A taxpayer recently informed us that he did a Roth conversion. After completing the conversion, he asked if the IRS could “undo” the conversion under the “step transaction” doctrine. As a side note, it is ALWAYS best to consult with your tax advisor before rather than after making a financial transaction.
The Roth Conversion: In its simplest form, a Roth conversion is when a taxpayer converts a traditional IRA to a Roth IRA. This is allowed by the Internal Revenue Code. When the conversion is made, the taxpayer incurs an income tax liability related to the untaxed earnings that have accumulated in the traditional IRA. Why would someone want to pre-pay their income taxes? Based on several factors which will not be discussed herein, it may be a sound financial decision to pay taxes today to avoid the future taxes that will be due when RMDs (required minimum distributions) are required to be made at age 70 ½ and there are also wealth transfer considerations. Remember that Roth IRAs do not have RMDs and the monies in a Roth account can be withdrawn tax-free once certain conditions are satisfied.
The taxpayer who asked the question was doing what is referred to as a “backdoor” Roth conversion. In this situation, the taxpayer is not eligible to make a Roth IRA contribution. The taxpayer then makes a non-deductible traditional IRA contribution and then (almost immediately) converts that IRA to a Roth IRA. Since the non-deductible traditional IRA likely has little or no earnings, there is little or no income tax due on the Roth conversion.
The Step Transaction Doctrine: This is a judicial doctrine that combines a series of formally separate steps, resulting in tax treatment as a single integrated event. This doctrine is often used in combination with other doctrines, such as substance over form. Thus, the taxpayer who is ineligible to make a Roth contribution as a single transaction is precluded from making the contribution by entering into a multiple of other steps to obtain the desired result. In other words, the multiple steps are collapsed into a single step.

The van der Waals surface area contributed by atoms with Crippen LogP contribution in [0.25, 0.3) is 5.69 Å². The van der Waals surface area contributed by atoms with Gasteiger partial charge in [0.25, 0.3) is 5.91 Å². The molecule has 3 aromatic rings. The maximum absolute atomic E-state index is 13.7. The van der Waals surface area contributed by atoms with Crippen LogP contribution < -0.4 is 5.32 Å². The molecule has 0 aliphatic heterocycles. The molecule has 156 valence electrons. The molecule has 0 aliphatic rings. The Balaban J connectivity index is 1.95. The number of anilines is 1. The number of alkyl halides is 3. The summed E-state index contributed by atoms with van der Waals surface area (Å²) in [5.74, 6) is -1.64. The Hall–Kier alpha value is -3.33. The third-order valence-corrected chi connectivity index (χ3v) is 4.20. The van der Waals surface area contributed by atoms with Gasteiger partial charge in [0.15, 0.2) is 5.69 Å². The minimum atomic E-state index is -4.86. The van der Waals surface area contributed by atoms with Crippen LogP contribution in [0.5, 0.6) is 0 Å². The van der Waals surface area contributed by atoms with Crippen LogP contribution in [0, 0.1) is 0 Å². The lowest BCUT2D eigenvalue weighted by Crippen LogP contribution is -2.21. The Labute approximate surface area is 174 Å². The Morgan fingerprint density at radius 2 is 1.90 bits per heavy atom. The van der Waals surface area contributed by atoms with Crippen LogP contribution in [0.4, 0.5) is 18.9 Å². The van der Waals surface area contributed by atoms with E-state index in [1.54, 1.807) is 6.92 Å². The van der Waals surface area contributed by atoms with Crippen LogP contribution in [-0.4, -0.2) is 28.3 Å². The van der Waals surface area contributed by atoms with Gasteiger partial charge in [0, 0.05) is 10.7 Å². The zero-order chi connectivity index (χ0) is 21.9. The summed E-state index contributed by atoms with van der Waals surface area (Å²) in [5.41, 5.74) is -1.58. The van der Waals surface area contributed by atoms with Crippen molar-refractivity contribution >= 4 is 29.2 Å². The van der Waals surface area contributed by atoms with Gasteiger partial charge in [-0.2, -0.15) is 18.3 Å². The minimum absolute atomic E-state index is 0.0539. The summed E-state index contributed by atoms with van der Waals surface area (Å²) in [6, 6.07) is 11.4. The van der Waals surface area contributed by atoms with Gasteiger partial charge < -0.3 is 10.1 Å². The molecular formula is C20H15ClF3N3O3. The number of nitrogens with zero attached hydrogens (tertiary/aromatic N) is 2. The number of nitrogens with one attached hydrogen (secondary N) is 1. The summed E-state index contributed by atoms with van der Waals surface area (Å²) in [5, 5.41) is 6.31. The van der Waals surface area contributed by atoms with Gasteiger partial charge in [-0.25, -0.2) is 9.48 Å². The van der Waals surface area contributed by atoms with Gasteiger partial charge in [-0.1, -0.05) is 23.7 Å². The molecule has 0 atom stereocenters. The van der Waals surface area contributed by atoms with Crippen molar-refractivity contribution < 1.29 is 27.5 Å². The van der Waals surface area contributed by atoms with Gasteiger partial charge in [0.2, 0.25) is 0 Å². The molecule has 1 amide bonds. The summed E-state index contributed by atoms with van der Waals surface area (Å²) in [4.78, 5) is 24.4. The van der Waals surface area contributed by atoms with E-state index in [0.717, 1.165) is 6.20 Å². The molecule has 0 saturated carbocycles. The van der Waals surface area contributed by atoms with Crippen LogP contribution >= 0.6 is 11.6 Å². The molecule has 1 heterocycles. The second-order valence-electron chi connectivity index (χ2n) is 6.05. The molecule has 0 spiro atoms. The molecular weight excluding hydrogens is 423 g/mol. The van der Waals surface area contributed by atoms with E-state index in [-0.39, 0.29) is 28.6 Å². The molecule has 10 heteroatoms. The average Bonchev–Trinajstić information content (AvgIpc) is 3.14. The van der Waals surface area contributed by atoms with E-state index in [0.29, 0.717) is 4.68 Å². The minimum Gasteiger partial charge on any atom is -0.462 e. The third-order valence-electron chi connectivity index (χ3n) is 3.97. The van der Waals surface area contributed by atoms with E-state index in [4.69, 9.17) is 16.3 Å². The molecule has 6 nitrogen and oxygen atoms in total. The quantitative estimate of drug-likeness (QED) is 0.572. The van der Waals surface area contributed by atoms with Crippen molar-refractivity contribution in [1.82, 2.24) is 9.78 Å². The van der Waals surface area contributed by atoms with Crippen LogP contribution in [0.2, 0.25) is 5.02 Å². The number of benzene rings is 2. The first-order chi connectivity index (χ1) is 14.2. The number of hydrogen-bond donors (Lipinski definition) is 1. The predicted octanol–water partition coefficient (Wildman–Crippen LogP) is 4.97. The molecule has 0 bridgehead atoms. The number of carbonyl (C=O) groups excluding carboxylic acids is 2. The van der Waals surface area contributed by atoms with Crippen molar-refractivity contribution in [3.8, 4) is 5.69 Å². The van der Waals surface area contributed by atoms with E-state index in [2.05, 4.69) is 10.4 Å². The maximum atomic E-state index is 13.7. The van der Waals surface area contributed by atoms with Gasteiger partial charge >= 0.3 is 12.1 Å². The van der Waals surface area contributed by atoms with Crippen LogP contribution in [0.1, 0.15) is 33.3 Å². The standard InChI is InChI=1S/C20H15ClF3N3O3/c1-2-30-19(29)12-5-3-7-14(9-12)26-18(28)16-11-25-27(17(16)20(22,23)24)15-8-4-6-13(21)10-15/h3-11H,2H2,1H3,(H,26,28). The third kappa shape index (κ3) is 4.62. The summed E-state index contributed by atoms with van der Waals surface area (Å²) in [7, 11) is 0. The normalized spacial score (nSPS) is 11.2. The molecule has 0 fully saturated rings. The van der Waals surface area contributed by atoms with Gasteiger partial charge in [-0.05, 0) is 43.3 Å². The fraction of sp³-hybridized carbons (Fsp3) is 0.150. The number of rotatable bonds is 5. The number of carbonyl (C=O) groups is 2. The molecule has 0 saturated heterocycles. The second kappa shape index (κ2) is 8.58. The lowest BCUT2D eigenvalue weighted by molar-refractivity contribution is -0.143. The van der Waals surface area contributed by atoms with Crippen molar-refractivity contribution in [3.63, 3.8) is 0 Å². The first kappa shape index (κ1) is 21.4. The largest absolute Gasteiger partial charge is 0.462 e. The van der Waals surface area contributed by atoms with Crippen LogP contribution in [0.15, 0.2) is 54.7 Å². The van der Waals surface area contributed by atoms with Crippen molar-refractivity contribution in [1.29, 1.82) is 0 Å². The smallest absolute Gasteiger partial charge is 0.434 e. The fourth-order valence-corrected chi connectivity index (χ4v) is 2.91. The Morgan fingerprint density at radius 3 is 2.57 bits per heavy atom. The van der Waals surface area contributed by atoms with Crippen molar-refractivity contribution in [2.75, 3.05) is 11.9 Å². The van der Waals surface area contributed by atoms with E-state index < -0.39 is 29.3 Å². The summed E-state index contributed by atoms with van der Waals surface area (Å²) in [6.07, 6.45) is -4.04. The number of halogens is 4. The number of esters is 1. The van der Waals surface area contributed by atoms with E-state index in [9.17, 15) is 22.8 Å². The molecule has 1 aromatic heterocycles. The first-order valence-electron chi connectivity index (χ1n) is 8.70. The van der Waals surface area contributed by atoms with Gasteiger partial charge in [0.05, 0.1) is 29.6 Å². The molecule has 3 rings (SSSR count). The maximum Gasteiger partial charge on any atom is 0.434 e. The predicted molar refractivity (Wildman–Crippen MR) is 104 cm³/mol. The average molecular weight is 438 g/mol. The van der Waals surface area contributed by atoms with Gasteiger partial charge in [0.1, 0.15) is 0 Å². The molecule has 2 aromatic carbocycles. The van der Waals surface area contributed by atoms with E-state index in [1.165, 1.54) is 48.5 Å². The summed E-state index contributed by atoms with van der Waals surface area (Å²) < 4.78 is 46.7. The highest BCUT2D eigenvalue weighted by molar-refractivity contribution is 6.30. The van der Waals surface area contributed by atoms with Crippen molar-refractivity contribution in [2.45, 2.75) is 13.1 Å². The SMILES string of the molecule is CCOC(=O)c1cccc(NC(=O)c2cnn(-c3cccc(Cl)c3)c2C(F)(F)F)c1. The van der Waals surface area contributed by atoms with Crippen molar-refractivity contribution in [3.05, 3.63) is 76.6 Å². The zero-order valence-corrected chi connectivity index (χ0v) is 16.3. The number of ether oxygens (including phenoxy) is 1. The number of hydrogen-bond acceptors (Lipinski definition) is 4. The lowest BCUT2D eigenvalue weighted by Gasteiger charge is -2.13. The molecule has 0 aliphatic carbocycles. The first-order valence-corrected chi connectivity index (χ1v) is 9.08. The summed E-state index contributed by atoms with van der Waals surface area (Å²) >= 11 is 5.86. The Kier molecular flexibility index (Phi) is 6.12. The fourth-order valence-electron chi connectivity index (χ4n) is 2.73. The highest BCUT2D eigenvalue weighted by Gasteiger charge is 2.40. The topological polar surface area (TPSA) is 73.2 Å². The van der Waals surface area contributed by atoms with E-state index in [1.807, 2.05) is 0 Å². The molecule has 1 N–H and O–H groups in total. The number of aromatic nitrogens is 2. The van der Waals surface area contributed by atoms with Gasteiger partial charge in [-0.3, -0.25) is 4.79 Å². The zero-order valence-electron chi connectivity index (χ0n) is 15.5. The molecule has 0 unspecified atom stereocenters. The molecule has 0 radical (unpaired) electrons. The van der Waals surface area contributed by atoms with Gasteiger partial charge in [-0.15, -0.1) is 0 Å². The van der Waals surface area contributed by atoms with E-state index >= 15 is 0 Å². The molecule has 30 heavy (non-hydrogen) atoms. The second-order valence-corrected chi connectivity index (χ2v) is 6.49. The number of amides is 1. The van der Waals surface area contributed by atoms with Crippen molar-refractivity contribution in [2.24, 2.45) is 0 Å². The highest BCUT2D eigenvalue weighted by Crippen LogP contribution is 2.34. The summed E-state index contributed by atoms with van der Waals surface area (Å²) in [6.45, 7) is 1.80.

Old and Cold: This is an unstated rule that is generally known to experienced tax practitioners. At some point, events are so old and cold that they acquire reality by themselves and cease to be part of an overall plan or transaction. How long this takes is unclear. Some practitioners would likely argue that a transaction has to be at least two tax years old. We have seen some taxpayers delay a transaction for one full year and a day in another tax year. For example, if a traditional IRA contribution is made in 2017 and the conversion occurs on January 2 in 2019, have two tax years passed? The taxpayer would argue that the step transaction and substance over form doctrines would not apply because the first step of the event occurred in the second preceding tax year.
However, the above old and cold argument is less likely to prevail if the taxpayer consistently each year converted his/her traditional IRA to a Roth IRA.
If you would like to discuss your business or personal tax planning, tax preparation and other financial concerns with an experienced tax professional, we invite you to call 610-594-2601 today to make an appointment at our Exton PA CPA office to discuss your situation. You can also schedule a consultation at Click Here.